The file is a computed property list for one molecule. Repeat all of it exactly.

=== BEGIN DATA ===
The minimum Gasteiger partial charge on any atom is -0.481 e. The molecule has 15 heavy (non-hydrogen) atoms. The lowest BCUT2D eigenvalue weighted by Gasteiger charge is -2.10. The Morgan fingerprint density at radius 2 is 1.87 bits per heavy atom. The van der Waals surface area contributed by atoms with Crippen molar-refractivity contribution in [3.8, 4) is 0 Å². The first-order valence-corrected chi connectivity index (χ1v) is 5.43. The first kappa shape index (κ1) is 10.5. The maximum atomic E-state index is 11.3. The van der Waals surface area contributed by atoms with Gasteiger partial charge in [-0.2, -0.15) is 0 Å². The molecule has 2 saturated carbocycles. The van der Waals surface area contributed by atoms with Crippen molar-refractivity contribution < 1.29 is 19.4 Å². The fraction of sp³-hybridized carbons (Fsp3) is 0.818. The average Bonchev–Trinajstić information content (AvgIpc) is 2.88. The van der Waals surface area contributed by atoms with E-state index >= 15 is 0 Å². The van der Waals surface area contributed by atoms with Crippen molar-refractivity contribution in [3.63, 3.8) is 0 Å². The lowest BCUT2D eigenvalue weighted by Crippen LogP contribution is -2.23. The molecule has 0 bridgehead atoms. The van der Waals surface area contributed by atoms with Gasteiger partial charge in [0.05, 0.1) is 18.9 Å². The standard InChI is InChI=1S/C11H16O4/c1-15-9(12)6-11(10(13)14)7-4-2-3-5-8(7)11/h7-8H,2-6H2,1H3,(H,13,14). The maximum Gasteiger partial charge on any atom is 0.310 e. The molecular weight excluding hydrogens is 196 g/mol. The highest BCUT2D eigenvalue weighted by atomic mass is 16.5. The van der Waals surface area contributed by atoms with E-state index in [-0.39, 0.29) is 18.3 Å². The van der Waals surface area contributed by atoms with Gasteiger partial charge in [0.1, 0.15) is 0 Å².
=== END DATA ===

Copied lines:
The minimum Gasteiger partial charge on any atom is -0.481 e. The molecule has 15 heavy (non-hydrogen) atoms. The lowest BCUT2D eigenvalue weighted by Gasteiger charge is -2.10. The Morgan fingerprint density at radius 2 is 1.87 bits per heavy atom. The van der Waals surface area contributed by atoms with Crippen molar-refractivity contribution in [3.8, 4) is 0 Å². The first-order valence-corrected chi connectivity index (χ1v) is 5.43. The first kappa shape index (κ1) is 10.5. The maximum atomic E-state index is 11.3. The van der Waals surface area contributed by atoms with Gasteiger partial charge in [-0.2, -0.15) is 0 Å². The molecule has 2 saturated carbocycles. The van der Waals surface area contributed by atoms with Crippen molar-refractivity contribution < 1.29 is 19.4 Å². The fraction of sp³-hybridized carbons (Fsp3) is 0.818. The average Bonchev–Trinajstić information content (AvgIpc) is 2.88. The van der Waals surface area contributed by atoms with E-state index >= 15 is 0 Å². The van der Waals surface area contributed by atoms with Crippen molar-refractivity contribution in [3.63, 3.8) is 0 Å². The lowest BCUT2D eigenvalue weighted by Crippen LogP contribution is -2.23. The molecule has 0 bridgehead atoms. The van der Waals surface area contributed by atoms with Gasteiger partial charge in [0.05, 0.1) is 18.9 Å². The standard InChI is InChI=1S/C11H16O4/c1-15-9(12)6-11(10(13)14)7-4-2-3-5-8(7)11/h7-8H,2-6H2,1H3,(H,13,14). The maximum Gasteiger partial charge on any atom is 0.310 e. The molecular weight excluding hydrogens is 196 g/mol. The highest BCUT2D eigenvalue weighted by atomic mass is 16.5. The van der Waals surface area contributed by atoms with E-state index in [-0.39, 0.29) is 18.3 Å². The van der Waals surface area contributed by atoms with Gasteiger partial charge in [0.1, 0.15) is 0 Å².